A new study suggests that the activities of Neanderthals caused changes in the ecosystem 125,000 years ago.These are the results of an interim study conducted by archaeologists at the University of Leiden in conjunction with other researchers. The Neanderthals used fire to keep the landscape open, which had a huge impact on their local environment. Research published December 15, 2021 “Scientific progress“Newspaper.
“Archaeologists have long been asking questions about the nature and depth of human intervention in our planet’s ecosystem.” Will Robrox, a professor of archeology at Leiden University, said: “We see very early, usually weak symptoms.”
In a study of a lignite quarry near Halle, Germany, these symptoms proved to be very strong. Over the past few decades, scientists have been conducting archeological excavations at the quarry, known as Newmark-Nord. Robrox said: “In addition, we found the remains of hundreds of slaughtered animals, surrounded by many stone tools and lots of charcoal.”
These traces were discovered in the wild 125,000 years ago, where not only horses, deer and cattle, but also elephants, lions and hyenas lived. This mixed deciduous forest stretches from the Netherlands to Poland. Robrox explained that there are lakes in many parts of the region and that there are traces of Neanderthal activity on the banks of some of these lakes. By the time these Neanderthals appeared, the closed forest, partly due to fire, had led to the destruction of large areas.
“Of course, the question is, did it come from humans, or did humans come because it was open? However, there is ample evidence to suggest that the hunters opened the area at least in 2000.” In such lakes, the same animals roamed there, but no traces of Neanderthal activity and dense forest vegetation remained, essentially unchanged.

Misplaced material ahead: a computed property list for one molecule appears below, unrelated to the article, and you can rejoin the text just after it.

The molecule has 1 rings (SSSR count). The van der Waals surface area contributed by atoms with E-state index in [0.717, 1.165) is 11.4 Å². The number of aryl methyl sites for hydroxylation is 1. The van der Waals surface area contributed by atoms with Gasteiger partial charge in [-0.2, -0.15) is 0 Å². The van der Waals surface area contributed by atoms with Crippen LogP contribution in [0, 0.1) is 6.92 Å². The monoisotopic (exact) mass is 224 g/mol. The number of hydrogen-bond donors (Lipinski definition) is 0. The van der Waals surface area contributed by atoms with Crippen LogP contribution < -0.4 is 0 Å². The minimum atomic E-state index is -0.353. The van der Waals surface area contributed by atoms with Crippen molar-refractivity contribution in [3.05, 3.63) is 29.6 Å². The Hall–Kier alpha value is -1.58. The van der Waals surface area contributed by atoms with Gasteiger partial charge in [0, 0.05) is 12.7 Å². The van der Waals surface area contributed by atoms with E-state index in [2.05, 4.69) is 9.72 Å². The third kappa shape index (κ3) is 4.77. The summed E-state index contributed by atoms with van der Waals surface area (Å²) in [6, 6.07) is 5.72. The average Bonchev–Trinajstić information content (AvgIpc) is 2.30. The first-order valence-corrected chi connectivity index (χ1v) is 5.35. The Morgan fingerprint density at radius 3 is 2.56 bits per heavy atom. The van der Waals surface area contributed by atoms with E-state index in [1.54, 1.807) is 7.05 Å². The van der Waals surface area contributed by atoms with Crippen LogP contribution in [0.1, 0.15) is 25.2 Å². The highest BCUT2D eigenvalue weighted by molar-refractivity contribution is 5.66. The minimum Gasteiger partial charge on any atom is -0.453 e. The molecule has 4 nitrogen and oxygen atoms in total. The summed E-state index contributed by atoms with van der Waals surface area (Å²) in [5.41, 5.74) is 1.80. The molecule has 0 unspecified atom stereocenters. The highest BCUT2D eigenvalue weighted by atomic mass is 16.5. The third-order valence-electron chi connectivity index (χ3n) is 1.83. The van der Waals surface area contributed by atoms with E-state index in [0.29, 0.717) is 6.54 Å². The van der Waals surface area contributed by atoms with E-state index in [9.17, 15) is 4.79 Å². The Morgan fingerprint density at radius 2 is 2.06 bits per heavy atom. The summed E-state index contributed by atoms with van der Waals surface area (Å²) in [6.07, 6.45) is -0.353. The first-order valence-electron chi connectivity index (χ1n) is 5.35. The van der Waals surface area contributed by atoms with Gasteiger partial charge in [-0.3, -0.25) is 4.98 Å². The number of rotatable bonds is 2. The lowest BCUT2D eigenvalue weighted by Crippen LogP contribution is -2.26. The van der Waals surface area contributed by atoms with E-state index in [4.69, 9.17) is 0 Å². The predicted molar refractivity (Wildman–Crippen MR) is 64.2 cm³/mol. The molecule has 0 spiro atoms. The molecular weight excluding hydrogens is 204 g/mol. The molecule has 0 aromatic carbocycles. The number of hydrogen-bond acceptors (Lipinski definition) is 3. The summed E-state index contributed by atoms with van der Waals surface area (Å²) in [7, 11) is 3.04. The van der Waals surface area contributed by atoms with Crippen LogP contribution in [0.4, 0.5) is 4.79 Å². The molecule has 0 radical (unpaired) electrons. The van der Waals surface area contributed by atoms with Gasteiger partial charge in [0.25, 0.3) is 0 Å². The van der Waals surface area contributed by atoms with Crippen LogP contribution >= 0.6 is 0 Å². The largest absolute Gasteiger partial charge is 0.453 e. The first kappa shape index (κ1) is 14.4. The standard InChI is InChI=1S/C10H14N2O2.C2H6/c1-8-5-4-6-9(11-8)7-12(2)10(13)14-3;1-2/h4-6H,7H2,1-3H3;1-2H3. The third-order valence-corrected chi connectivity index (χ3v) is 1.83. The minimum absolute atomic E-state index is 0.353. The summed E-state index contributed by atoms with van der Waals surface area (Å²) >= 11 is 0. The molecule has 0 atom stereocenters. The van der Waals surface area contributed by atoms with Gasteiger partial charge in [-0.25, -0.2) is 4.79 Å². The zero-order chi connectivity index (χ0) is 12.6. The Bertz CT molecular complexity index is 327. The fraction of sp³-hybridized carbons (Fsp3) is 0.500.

It is generally believed that it was only when humans began to engage in agriculture about 10,000 years ago that they began to design the environment, such as cutting down trees to create fields. But many archaeologists believe it began earlier and on a smaller scale. According to Robrox, Newmark-Nord is the earliest example of such an intervention. Roebroeks said the new discoveries were important not only to the field of archeology but also to the field of natural restoration: “This adds to some of the behavioral lineages of the early hunters. They are not simply ‘ancient hippies’. Help. “
An earlier study by Roebroeks and his research team showed that the knowledge of fire was transmitted by humans at least 400,000 years ago. “In future research, we should not be surprised if, at least domestically, we find some traces that show that humans have had a significant impact on their environment in the past.”